Exploration of Black Women’s Responses to Interracial Relationships.” Gender & Society 19(4):
March 24: Newman, Katherine. 1999. No Shame in My Game, Ch.7 “Family Values.” New
York: Russell Sage.
March 26: Francis Windance Twine. 1997. “Brown-Skinned White Girls: Class, Culture, and
the Construction of White Identity in Suburban Communities” in Displacing Whiteness, edited by
Frankenberg. Durham: Duke University Press.
*Mary Patillo-McCoy. Ch. 5 “Growing Up in Groveland” from Black Picket Fences.
Crime, Law, and Social Politics: Inter-Racial and Intra-Racial
March 31: Philip A. Klinker with Rogers M. Smith. 1999. “Introduction” and pp. 317-328. The
Unsteady March: The Rise and Decline of Racial Equality in America. Chicago: University of
Chicago Press.
Glenda E. Gilmore. 1996. Ch. 6 “Diplomatic Women,” in Gender and Jim Crow. Chapel Hill:
University of North Carolina.
April 2: NO CLASS!!
April 7: Marc Mauer. 1999. Ch. 7 “African Americans and the Criminal Justice System,” in Race
to Incarcerate. New York: The New Press.
Harris, David A. 2002. Ch. 4 “The Hard Numbers: Why Racial Profiling Doesn’t Add Up,” in
Profiles in Injustice: Why Racial Profiling Cannot Work.
In Class Video Clip: “The Hunted & the Hated: An Inside Look at the NYPD’s Stop & Frisk
April 9: Special Focus – From Trayvon Martin to Ferguson, Missouri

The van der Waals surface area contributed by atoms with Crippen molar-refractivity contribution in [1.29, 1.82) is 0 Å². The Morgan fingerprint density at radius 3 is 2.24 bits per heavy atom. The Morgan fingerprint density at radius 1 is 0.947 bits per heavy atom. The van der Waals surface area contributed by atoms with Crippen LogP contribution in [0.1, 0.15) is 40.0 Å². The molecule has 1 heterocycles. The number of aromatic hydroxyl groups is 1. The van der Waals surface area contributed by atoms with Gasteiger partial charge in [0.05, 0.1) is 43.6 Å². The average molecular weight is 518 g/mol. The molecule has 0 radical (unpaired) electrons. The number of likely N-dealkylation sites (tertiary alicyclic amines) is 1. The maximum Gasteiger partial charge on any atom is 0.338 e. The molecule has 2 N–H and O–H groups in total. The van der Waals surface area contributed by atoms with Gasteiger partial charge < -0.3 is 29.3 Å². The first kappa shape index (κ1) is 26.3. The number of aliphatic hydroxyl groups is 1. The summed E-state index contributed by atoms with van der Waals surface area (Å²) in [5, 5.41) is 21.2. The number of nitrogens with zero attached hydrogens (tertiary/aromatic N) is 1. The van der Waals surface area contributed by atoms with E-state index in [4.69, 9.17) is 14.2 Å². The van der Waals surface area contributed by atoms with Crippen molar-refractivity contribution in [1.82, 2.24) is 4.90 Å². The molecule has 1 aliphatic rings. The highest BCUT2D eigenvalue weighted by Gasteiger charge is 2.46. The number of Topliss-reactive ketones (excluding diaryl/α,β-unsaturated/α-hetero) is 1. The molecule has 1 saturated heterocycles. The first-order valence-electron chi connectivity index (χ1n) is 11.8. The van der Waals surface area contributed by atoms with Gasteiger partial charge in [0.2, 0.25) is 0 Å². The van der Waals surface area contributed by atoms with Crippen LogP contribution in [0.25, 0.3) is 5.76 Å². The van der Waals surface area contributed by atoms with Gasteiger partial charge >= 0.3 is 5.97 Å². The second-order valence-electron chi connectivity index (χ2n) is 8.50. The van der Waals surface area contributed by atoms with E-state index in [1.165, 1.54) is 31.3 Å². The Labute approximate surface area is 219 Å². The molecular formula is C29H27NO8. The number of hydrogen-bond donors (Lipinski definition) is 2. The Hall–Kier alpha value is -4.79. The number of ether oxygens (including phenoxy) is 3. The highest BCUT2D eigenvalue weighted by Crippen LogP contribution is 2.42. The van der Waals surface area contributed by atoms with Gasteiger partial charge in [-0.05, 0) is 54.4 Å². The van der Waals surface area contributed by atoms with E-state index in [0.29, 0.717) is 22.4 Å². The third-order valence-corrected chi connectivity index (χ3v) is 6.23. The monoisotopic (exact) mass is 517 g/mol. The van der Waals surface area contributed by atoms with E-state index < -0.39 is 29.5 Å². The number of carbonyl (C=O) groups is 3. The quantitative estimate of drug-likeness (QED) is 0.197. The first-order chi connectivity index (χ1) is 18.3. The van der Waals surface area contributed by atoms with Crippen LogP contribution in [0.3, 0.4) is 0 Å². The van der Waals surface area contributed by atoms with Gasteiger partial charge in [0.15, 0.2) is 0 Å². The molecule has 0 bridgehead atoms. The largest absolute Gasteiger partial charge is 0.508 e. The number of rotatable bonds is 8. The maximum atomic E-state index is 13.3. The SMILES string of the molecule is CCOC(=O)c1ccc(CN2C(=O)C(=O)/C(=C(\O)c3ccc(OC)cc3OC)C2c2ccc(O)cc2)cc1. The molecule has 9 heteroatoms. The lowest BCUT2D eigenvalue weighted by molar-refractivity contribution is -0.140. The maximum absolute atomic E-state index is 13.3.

Annalee Newitz. 7/13/2013. “Disturbing Chart Shows Rise in ‘Justified Killings’ of Blacks in
U.S. io9
Jamelle Bouie. 7/15/2013. “The Trayvon Martin Killing and the Myth of Black-on-Black Crime.”
The Daily Beast
Lauren Davidson. 3/12/2014. “Disturbing Study Proves that Cops View Black Children
Differently.” Identities Mic
Robert P. Jones.8/21/2014. “Self-Segregation: Why It’s So Hard for Whites to Understand
Ferguson.” The Atlantic
Albert L. Butler.8/21/2014. “It’s Open Carry for Whites and Open Season on Blacks.” The Root
Chris Mooney. 12/02/2014. “How Our Brain Perceives Race.” Health & Science.
In Class Video Clip: “Black Parents Holding their Children Closer after Verdict.”
In Class Video Clip: “A Nation of Laws…” by Michaela Davis
In Class Video Clip: “Stanford’s Jennifer Eberhardt wins MacArthur ‘Genius’ Grant.”
April 14: *M. Pattillo-McCoy. “Neighborhood Networks and Crime,” Chapter 4 from Black
Picket Fences.
*Roberts, Dorothy. “Making Reproduction a Crime,” Chapter 4 in Killing the Black Body: Race,
Reproduction, and the Meaning of Liberty.
FitzGerald, Susan. 2013. “ ‘Crack Baby’ Study Ends with Unexpected but Clear Results.” The